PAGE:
May Cause Miracles by Gabrielle Bernstein
As a spiritual entrepreneur and life coach, Gabrielle Bernstein has been called a new-age thought leader and a guru for a new generation. Her third book, May Cause Miracles, is a guidebook that adapts the principles of A Course in Miracles, serving as a tool for faith-seekers on their journey to peace and enlightenment. One of the things I loved right off the bat is that May Cause Miracles manages to liberate spirituality from the politics of religion. It operates on the basis that there’s no right or wrong way to have faith. Let’s say it’s very BYOF –Bring Your Own Faith. Regardless of your spiritual practice – or even if you don’t have one – the tools in May Cause Miracles offer an effective way to look at our real-life problems and find ways of changing our perspective that feel genuinely natural.
Throughout the book’s 42-day practice, Bernstein invites her readers to utilize meditation, journaling, prayer, and affirmations as they approach key struggles in life: relationships, self-worth, body image, and financial fears among them. Six days of each week involve a three-point practice - a morning reflection, a daily affirmation, and an evening reflection - while Sunday becomes a day of reviewing the week behind and planning for the week ahead. The morning reflections most often include a prayer or meditation while the evening reflections encourage readers to witness the fears that came up in their day and acknowledge them through letter-writing, list-making, or Bernstein’s unique practice of ~ing writing, the act of journaling with abandon from the heart rather than the mind. These tools all work to exercise Bernstein’s key steps to blasting through fear: witnessing, acknowledging, and forgiving. She encourages readers to bring the work they do through the book to their Inner Guide, or ~ing, as she calls it. In this practice, one’s Inner Guide can take any form: it can be God, it can be Buddha; it can simply be love itself. Her basis gives the impression that the foundation of faith is simply the act of believing in a greater good. This approach, combined with her thoughtful and dependable tone throughout the book, makes May Cause Miracles a rich and insightful journey for a decidedly vast audience.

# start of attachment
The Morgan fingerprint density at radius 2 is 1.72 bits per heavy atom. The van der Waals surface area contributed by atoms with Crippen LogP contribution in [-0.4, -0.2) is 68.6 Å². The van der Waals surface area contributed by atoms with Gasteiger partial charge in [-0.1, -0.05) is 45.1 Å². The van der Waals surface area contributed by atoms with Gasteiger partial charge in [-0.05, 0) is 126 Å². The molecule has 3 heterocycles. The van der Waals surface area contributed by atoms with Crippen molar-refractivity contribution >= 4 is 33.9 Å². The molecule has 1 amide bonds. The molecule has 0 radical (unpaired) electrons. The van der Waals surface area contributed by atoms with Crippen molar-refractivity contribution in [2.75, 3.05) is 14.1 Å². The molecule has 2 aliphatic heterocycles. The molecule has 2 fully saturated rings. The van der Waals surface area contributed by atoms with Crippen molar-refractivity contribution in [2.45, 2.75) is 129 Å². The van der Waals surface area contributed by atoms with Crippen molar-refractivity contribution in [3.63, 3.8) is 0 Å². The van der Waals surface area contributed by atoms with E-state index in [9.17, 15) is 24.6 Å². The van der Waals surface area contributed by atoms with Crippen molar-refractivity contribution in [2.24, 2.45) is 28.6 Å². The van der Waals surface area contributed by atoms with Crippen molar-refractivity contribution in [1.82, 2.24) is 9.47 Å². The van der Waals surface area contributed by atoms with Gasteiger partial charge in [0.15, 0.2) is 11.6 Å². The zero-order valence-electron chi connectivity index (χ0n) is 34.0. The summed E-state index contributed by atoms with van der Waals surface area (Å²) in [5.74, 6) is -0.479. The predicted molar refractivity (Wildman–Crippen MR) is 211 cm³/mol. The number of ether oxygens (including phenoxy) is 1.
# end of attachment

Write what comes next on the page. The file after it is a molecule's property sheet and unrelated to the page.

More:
As with any book on spirituality, I think the ideal reader is someone who is simply open to receiving what the author has to offer. I went into May Cause Miracles with the desire to open myself up to more positivity and I came out of it with a whole new skill set to better equip me as I attempt to live life with a little more balance, grace, and peace. I had never been particularly effective at writing longhand, but the practices in May Cause Miracles not only helped me develop a passion for journaling, they also helped me learn to examine my own thoughts better without the therapeutic tap of a keyboard. Some of the practices weren’t easy – here Bernstein encourages us to forgive a lot of what we find most unforgivable about ourselves – but I think one of my favorite things about the book is that it offers opportunities to grow in all the areas of our lives. Over the course of my journey with May Cause Miracles I learned to know myself better, to strengthen my self-worth, and to simply accept some of my shortcomings. In a voice full of compassion and wisdom, Gabrielle Bernstein presents May Cause Miracles in a way that trades the banalities of self-help for progressive self-actualization, and the result is a game-changer.